Tuesday, September 14, 2010

Hawaii: The Exotic Fruit!


First you get someone to open a coconut for you.

Then you pose pretending to whack open the coconut.

And then you have a coconut!

No but seriously opening coconuts with the machete was loads of fun. I felt like an authentic Hawaiian. We usually ate one or two coconuts per day between the three of us. They had a special tool to twist through the outer skin to make a hole for pouring out the coconut milk. Then you put it on the wood and WHACK WHACK WHACK and pretty soon there's a sizable crack and it splits!

The age of the coconut determines the consistency of the fruit inside. For instance, a younger coconut will have tasty water but not much meat, just a flimsy membrane to slurp up in one or two bites. Older coconuts have meat that's a little mushy or hard as candy. With the more solid ones, we made coconut fries:


Jeni's friend Wade picked this ripe one off of Anne's tree, sliced it open, and...

Voila! You take out one of the little pods, remove the seed, and eat it. It has a smooth, slimy texture and is quite chewy. Jeni says it takes like juicyfruit bubblegum. With the extremely potent smell and peculiar taste, I didn't particularly love it...
(photo borrowed from http://www.skyfieldtropical.com/encyclopedia/images/id,32/)

This is what they look like on the tree. They're HUGE, bowling ball sized or bigger. They can sell for about $15 or $30 bucks depending on the size.
(photo borrowed from http://lycheefruitstore.com/pictures/100_0023.jpg)


Mom thought this was a sea urchin when she first saw the picture.

But really it's a dragon egg! It tastes like lychee.

We also ate lots of lychee, strawberry guavas, guavas, pineapple, and apple bananas. It's fun finding fruit along the side of the road and eating it.


  1. that's soo exciting!! I hope you didn't eat anything poisonous.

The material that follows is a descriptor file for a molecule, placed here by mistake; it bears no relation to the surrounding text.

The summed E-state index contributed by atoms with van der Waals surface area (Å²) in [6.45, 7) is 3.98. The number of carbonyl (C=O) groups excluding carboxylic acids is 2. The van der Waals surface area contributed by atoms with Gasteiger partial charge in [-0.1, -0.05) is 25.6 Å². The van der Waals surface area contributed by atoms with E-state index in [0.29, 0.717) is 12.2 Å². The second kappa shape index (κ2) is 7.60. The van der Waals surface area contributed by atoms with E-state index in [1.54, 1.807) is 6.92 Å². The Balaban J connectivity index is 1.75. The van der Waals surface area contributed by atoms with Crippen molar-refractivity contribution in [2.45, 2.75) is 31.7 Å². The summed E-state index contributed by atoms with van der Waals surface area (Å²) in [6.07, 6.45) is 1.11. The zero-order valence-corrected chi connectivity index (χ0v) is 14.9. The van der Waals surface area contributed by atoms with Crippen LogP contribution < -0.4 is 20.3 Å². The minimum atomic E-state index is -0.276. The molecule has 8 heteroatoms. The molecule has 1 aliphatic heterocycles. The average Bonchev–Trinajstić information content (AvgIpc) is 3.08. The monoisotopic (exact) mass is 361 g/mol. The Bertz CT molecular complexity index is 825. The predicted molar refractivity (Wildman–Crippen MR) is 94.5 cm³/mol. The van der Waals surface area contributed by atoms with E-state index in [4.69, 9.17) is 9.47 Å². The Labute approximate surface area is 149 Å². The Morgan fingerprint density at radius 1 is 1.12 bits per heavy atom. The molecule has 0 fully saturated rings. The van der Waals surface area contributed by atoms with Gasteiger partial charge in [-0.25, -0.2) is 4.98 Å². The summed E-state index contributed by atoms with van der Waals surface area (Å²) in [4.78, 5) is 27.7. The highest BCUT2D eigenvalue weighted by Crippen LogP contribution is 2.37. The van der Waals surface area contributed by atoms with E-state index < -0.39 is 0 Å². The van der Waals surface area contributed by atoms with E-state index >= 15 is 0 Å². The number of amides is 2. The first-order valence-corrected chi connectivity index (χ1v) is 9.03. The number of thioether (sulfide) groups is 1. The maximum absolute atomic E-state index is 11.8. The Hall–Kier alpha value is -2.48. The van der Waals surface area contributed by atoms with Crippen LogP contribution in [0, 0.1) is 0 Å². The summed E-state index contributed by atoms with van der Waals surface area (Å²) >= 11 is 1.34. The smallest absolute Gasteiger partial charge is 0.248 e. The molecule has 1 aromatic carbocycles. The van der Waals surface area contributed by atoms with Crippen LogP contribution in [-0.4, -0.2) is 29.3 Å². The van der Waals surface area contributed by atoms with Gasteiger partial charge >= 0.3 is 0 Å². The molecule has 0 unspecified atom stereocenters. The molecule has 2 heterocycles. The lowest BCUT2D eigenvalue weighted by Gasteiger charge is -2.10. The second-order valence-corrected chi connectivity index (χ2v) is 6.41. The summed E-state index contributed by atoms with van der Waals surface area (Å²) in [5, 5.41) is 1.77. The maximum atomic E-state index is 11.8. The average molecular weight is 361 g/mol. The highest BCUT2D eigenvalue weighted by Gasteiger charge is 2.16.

2. Hello Amber!

    Thanks for sharing with your followers these wonderful pictures of your Hawaii adventure with your sister and Jeni Reiko. How colorful and exotic a scene it makes! I wonder what island you were on. Why no pictures of the clothing optional beach goers, or at least the black sand? (Just being curmudgeonly). I greatly admired the exotic fruits, the lesson on how to harvest a coconut, climb a banyan tree, and taste green fluids at a local market. (I have cooked in a tent before, but it was a tiny one). I can totally understand why some people choose to live in Hawaii indefinitely. Those would be people that don't want to be president, or don't Google or do email, I suppose. Anyway, it looks like you'll have something to write in your "what I did this summer" essay when you get back to banana slug country. Also, I'm getting used to your hair style. On you, everything looks cute.

    Love from Grandad

  3. Amber, you should visit Asian markets. You can find these fruits there. I've never had it because up in northeastern China we don't have them, but they are rather popular in southeastern China. Are these fruits native to Hawaii or other tropical parts of the world?